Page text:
It's faster, cheaper and more convenient than a face-to-face interview—no wonder companies are increasingly turning to videoconferencing to screen job candidates.
Covance, a drug development services companies based in Princeton, N.J., began experimenting with videoconferencing about two years ago as it searched for job candidates at locations in more than 60 countries.
With improvements in the job market, the "war for talent" has intensified, said Lisa Calicchio, head of recruiting at Covance.
"It used to be we could fly people in and take out time," she said. "We don't have that luxury anymore. Everyone has access to instant information, jobs are getting tweeted, and candidates are getting pinged proactively. So speed in the market really has been a driver for us."
Videoconferencing has also taken hold in companies conducting multiple rounds of interviews when filling an open post, said Robert Hosking, executive director of OfficeTeam, a global staffing company.
"If it takes more than a week to get everyone together in a room to meet a candidate, it's possible that person will be off the market before that meeting can happen," he said. "Whether it's a Skype or other video technology, there's definitely been an increase in our business."
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The practice has become commonplace within just a few years.
In a survey of more than 500 hiring managers at companies with more than 20 employees, OfficeTeam found that 63 percent said their company often uses videoconferencing for job interviews.
Beyond speed and cost considerations, using videoconferencing helps companies like Covance demonstrate effective use of technology and a nimble environment.
"I think people appreciate the flexibility," Calicchio said. "Not every candidate can hop on the plane and trudge halfway across the world and be out of pocket for three days."
But with the growth of videoconference interviewing, the technology's limitations are becoming apparent.
"It's good for a first discussion—where you get to learn some of the same things you would if you were face-to-face," said Hosking at OfficeTeam. "But you're not seeing that body language. You can't shake their hand. You can't engage ... as if you were sitting across from one another."
Such technology-driven encounters can result in more than a moment of choppy audio or awkward eye contact.
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Applicants interviewed via video are not as likely to get hired, and they think less of the hiring manager, according to a study last year by a team of Canadian researchers led by Greg Sears, a business professor at Carleton University.
In a series of mock interviews, students playing the candidates said the video sessions didn't allow them enough of a chance to make a strong impression. They also thought the people conducting the interviews were less personable, trustworthy, competent and physically attractive than those doing in-person interviews.
Meanwhile, the students playing the hiring managers were not so impressed with applicants, giving them lower scores and less often recommending them for the job.
The problem starts with the false assumption that video conversations are no different than face-to- face meetings, according to Paul Bailo, author of "The Essential Digital Interview Handbook."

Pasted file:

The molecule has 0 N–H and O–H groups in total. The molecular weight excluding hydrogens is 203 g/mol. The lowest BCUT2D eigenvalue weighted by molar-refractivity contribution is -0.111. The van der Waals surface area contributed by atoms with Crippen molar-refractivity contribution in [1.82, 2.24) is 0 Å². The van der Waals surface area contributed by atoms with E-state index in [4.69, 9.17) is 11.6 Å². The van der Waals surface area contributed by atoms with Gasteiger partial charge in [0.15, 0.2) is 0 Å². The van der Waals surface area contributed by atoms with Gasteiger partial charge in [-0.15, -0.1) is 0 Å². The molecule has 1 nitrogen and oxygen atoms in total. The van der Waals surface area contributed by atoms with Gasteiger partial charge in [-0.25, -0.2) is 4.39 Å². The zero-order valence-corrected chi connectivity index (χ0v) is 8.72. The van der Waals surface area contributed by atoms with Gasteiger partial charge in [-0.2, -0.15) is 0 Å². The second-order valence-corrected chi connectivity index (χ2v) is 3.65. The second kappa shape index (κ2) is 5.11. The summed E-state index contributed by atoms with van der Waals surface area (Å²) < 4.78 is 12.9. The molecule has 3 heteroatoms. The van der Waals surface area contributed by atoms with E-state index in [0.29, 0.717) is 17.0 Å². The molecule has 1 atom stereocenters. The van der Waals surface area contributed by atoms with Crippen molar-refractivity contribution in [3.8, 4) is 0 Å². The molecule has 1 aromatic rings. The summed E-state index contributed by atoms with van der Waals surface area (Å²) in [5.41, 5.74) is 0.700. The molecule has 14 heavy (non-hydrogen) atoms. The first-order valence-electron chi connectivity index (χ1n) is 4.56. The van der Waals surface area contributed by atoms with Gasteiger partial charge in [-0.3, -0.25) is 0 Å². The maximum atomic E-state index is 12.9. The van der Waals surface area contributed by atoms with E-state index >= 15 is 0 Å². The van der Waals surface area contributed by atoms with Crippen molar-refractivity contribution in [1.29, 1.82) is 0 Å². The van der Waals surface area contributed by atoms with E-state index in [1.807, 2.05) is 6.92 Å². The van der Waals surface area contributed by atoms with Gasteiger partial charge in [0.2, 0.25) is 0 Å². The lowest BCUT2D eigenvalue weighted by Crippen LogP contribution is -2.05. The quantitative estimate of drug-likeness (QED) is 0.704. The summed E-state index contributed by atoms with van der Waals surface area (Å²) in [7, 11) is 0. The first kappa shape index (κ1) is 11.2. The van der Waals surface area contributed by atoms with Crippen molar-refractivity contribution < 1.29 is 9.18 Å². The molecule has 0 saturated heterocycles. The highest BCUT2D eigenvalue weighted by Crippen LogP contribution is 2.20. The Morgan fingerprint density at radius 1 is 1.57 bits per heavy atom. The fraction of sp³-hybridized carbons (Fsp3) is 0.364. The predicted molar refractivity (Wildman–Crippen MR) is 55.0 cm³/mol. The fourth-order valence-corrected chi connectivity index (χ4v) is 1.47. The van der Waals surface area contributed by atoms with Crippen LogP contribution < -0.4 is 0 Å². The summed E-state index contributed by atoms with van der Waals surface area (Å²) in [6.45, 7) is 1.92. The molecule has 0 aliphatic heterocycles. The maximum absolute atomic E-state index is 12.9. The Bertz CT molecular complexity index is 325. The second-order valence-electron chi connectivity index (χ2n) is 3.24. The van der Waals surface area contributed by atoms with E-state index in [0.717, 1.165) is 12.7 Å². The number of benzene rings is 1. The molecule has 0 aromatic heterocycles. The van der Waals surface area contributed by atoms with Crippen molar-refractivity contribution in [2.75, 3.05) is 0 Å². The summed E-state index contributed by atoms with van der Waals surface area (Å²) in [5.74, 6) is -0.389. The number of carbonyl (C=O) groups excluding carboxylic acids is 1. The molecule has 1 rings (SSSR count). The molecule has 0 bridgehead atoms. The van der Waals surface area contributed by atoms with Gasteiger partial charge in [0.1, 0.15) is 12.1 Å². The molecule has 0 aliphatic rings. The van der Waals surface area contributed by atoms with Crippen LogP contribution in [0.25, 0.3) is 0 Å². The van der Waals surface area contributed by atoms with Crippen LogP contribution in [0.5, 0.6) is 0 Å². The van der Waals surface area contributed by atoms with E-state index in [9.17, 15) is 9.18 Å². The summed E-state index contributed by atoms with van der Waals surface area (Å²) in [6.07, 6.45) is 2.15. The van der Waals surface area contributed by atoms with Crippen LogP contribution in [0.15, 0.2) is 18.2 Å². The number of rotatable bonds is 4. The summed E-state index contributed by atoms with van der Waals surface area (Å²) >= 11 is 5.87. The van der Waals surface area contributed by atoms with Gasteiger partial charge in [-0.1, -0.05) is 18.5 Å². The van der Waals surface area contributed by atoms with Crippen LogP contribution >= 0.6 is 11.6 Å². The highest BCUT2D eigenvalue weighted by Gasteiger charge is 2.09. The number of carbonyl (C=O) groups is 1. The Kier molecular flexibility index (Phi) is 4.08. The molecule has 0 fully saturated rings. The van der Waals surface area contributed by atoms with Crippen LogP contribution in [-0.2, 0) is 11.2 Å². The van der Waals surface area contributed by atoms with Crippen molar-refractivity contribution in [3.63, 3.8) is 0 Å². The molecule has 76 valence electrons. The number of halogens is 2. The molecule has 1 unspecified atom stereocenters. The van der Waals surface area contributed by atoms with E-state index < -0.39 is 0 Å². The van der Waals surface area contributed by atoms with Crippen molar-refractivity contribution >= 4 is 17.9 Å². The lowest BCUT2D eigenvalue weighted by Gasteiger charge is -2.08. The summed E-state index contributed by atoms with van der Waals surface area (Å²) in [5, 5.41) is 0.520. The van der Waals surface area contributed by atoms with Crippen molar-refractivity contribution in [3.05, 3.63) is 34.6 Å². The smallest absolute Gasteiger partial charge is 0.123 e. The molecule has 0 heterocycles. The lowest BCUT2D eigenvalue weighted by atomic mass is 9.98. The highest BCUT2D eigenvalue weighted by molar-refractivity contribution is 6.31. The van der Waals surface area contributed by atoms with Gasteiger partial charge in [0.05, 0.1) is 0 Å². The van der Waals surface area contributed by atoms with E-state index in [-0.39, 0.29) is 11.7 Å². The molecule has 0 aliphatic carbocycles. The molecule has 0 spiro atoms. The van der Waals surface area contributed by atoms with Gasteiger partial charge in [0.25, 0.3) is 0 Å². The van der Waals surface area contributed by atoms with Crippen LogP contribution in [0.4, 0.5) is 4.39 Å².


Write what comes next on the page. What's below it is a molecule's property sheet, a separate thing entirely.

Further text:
"Why doesn't your joke work?" he asked. "Because of the delay in the audio response, because your eyes aren't looking at the person you're talking to, because of the distractions in the background. Any one of these things isn't a big deal. But when you put them all together, the message is garbled."
Though younger candidates may seem more comfortable with Skype, Google Hangouts or Facetime, that familiarity can work against them in a job interview, according to Hosking.
"Technology has made a lot of communication much more casual—whether we're texting or tweeting—and people may mistake an interview as being a casual discussion," he said. "But it still needs to be done in the same way you would conduct a face-to-face meeting."
According to Bailo, younger job applicants and hiring managers might not be intimidated by the technology, but they make many of the same mistakes of their older counterparts.
"They don't understand how you create digital chemistry," he said. "Most people conduct themselves as if they're talking face-to-face—not realizing they have all this technology between them getting in the way."
Too often, he said, the technology becomes a distraction.
"You're looking at the background and setup, the lighting and the shadows on their face," Bailo said. "And you're coming up with a mental score: 'Yes, I want to talk to this person' or 'No I can't wait to shut this camera off.' "
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Practice helps, said Bailo, who has a few tips for applicants:
—Get a good-quality camera and microphone. Set up in front of a neutral background, with good natural lighting that minimizes shadows.
—Find a quiet spot where you won't be interrupted. Nothing breaks the flow of a job interview like your dog telling you it's time for a walk.
—Get a small tripod so you can position your camera in the middle of your monitor. That way, you'll be looking straight into the camera when you're looking at the person you're speaking with.
—Dress as you would for an in-person, on-site meeting. It's a job interview.
—Make sure you cover your essential points within the allotted time (important for in-person interviews, too). Set a clock behind your monitor or keep an eye on your computer's clock.
—Do a dry run with a friend. Clean the camera lens, check the audio level, and review lighting and angles. Your comfort level with the technology will be on display, so the less troubleshooting midinterview, the better.
—By CNBC's John Schoen. Follow him on Twitter @johnwschoen or email him.